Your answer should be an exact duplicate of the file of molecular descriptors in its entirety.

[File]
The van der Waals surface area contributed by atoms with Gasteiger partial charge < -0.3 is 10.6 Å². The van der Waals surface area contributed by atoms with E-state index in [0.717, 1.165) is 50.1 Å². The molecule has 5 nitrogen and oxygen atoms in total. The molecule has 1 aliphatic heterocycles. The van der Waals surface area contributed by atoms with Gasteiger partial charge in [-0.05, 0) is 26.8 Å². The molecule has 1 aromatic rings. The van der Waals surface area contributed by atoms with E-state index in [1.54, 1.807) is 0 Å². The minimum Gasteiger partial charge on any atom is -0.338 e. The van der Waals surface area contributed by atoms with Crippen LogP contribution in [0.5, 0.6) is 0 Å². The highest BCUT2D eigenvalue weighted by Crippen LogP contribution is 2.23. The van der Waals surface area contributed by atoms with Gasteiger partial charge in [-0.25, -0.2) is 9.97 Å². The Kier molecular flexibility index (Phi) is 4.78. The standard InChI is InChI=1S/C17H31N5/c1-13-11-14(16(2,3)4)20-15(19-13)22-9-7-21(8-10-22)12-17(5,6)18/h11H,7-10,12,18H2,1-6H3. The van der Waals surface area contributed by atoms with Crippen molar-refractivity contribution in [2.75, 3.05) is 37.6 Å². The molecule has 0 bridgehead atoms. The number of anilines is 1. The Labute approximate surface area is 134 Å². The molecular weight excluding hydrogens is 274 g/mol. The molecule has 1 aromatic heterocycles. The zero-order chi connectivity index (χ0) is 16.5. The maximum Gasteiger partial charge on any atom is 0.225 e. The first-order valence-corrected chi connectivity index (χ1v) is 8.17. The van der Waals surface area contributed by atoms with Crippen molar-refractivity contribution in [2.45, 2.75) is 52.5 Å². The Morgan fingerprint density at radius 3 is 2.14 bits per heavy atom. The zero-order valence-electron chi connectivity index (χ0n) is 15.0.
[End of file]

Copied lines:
The van der Waals surface area contributed by atoms with Gasteiger partial charge < -0.3 is 10.6 Å². The van der Waals surface area contributed by atoms with E-state index in [0.717, 1.165) is 50.1 Å². The molecule has 5 nitrogen and oxygen atoms in total. The molecule has 1 aliphatic heterocycles. The van der Waals surface area contributed by atoms with Gasteiger partial charge in [-0.05, 0) is 26.8 Å². The molecule has 1 aromatic rings. The van der Waals surface area contributed by atoms with E-state index in [1.54, 1.807) is 0 Å². The minimum Gasteiger partial charge on any atom is -0.338 e. The van der Waals surface area contributed by atoms with Crippen LogP contribution in [0.5, 0.6) is 0 Å². The highest BCUT2D eigenvalue weighted by Crippen LogP contribution is 2.23. The van der Waals surface area contributed by atoms with Gasteiger partial charge in [-0.25, -0.2) is 9.97 Å². The Kier molecular flexibility index (Phi) is 4.78. The standard InChI is InChI=1S/C17H31N5/c1-13-11-14(16(2,3)4)20-15(19-13)22-9-7-21(8-10-22)12-17(5,6)18/h11H,7-10,12,18H2,1-6H3. The van der Waals surface area contributed by atoms with Crippen molar-refractivity contribution in [2.75, 3.05) is 37.6 Å². The molecule has 0 bridgehead atoms. The number of anilines is 1. The Labute approximate surface area is 134 Å². The molecular weight excluding hydrogens is 274 g/mol. The molecule has 1 aromatic heterocycles. The zero-order chi connectivity index (χ0) is 16.5. The maximum Gasteiger partial charge on any atom is 0.225 e. The first-order valence-corrected chi connectivity index (χ1v) is 8.17. The van der Waals surface area contributed by atoms with Crippen molar-refractivity contribution in [2.45, 2.75) is 52.5 Å². The Morgan fingerprint density at radius 3 is 2.14 bits per heavy atom. The zero-order valence-electron chi connectivity index (χ0n) is 15.0.